Seventy-five patients with DFSP of the trunk, the extremities, the head and the neck were treated surgically at our institution between January 1999 and September 2015. A total of 20 of the 75 patients presented with primary disease at our institution. Fifty-five patients were referred to our tertiary centre subsequently after incomplete resections. From this group, we excluded five patients because essential data regarding the initial surgical procedure, such as tumour size or margin status, were not available. Furthermore, two patients were lost to follow-up. Thus, we restricted the analyses to 68 participants with full information available on the outcome and surgical margins at the initial procedure. They were assessed and their clinicopathological characteristics are summarized in Table 1. Patient follow-up was obtained from our database, medical records and patient correspondence.

Table 1 Results of univariate analyses to determine patient and tumour dependent factors predictive of recurrence-free survival

Ethics approval and consent to participate

The retrospective analysis was approved by the Ethics Committee of the Medical Faculty of the Ruhr-University Bochum (Registration number 15-5441). Patients gave written informed consent to participate.


The goal of surgical treatment for all patients was the complete resection of the primary or residual tumour with wide, clear margins. This resection included the scars from previous surgeries, biopsies and wound drainage. If necessary, immediate or delayed soft tissue coverage was performed with split thickness skin grafts, and local or free flaps. No patients in this series were treated with MMS.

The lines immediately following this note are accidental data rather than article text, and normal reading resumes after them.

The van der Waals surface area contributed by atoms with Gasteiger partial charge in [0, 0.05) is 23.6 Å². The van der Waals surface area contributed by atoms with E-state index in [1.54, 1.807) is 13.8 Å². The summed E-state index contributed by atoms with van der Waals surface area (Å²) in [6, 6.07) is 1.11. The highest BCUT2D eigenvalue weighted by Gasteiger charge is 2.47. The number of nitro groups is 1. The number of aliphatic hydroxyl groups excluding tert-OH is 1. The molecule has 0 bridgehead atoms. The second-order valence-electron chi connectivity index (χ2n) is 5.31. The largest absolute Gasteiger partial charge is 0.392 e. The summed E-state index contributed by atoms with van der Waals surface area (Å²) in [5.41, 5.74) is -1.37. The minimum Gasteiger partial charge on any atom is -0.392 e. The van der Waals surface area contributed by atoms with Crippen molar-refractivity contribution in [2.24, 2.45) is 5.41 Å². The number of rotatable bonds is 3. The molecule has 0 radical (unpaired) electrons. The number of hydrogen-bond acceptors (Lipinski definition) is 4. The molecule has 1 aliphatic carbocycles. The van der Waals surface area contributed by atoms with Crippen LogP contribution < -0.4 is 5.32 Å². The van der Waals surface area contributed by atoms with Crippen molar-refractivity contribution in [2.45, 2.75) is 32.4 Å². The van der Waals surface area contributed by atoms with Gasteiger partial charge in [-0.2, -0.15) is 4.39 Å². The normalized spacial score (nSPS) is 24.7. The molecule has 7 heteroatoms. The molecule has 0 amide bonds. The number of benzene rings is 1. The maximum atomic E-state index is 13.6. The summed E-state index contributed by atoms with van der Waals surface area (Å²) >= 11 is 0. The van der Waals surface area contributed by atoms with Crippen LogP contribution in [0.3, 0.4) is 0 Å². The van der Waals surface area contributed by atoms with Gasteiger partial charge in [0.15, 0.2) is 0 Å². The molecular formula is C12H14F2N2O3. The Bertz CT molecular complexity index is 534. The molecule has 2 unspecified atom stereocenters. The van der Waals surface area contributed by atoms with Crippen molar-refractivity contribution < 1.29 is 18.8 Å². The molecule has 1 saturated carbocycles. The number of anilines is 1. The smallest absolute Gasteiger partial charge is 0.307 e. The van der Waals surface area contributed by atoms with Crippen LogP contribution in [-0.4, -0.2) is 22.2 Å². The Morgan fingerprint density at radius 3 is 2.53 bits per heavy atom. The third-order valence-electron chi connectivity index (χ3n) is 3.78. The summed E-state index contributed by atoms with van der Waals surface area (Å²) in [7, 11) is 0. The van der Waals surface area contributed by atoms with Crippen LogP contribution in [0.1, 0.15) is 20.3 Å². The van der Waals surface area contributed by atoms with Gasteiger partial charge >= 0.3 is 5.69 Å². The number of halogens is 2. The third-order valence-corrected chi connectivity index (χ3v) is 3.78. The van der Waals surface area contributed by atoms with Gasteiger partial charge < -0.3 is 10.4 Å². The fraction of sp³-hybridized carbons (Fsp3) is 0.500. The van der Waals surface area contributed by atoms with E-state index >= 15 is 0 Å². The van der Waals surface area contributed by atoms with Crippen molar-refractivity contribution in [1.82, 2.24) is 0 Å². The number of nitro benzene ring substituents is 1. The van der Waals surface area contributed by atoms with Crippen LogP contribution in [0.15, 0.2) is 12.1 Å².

The indication for adjuvant radiation was given at the discretion of the interdisciplinary tumour board of our institution. Adjuvant radiation was recommended after incomplete surgical resection.

Histopathological classification

All tumours were diagnosed and classified using the guidelines of the French Federation of Cancer Centres (FNCLCC) and those of the World Health Organization (WHO). Surgical margins were assessed after fixation of the pathologic specimen with formalin and dyeing the surface with ink. All pathology slides were analysed or reviewed for consensus diagnosis by experienced soft tissue pathologists from our institution.

Statistical analysis

All patients were retrospectively analysed regarding possible prognostic factors influencing recurrence-free survival (RFS). The RFS was defined as the time period from the date of surgery at our institution to the date of first recurrence or censored at the date of last follow-up assessment in recurrence-free patients. The RFS rates were estimated according to the Kaplan-Meier method with respective 95% confidence intervals (CIs) and were compared using the log-rank test. Multivariate analyses were performed using the Cox proportional hazards model and the Wald test. Variables that were associated with P < 0.05 in the univariate analysis were included in the multivariate regression to assess independent prognostic factors. The data analysis was performed using the statistical programme Stata (Version 11.2, StataCorp, College Station, TX, USA).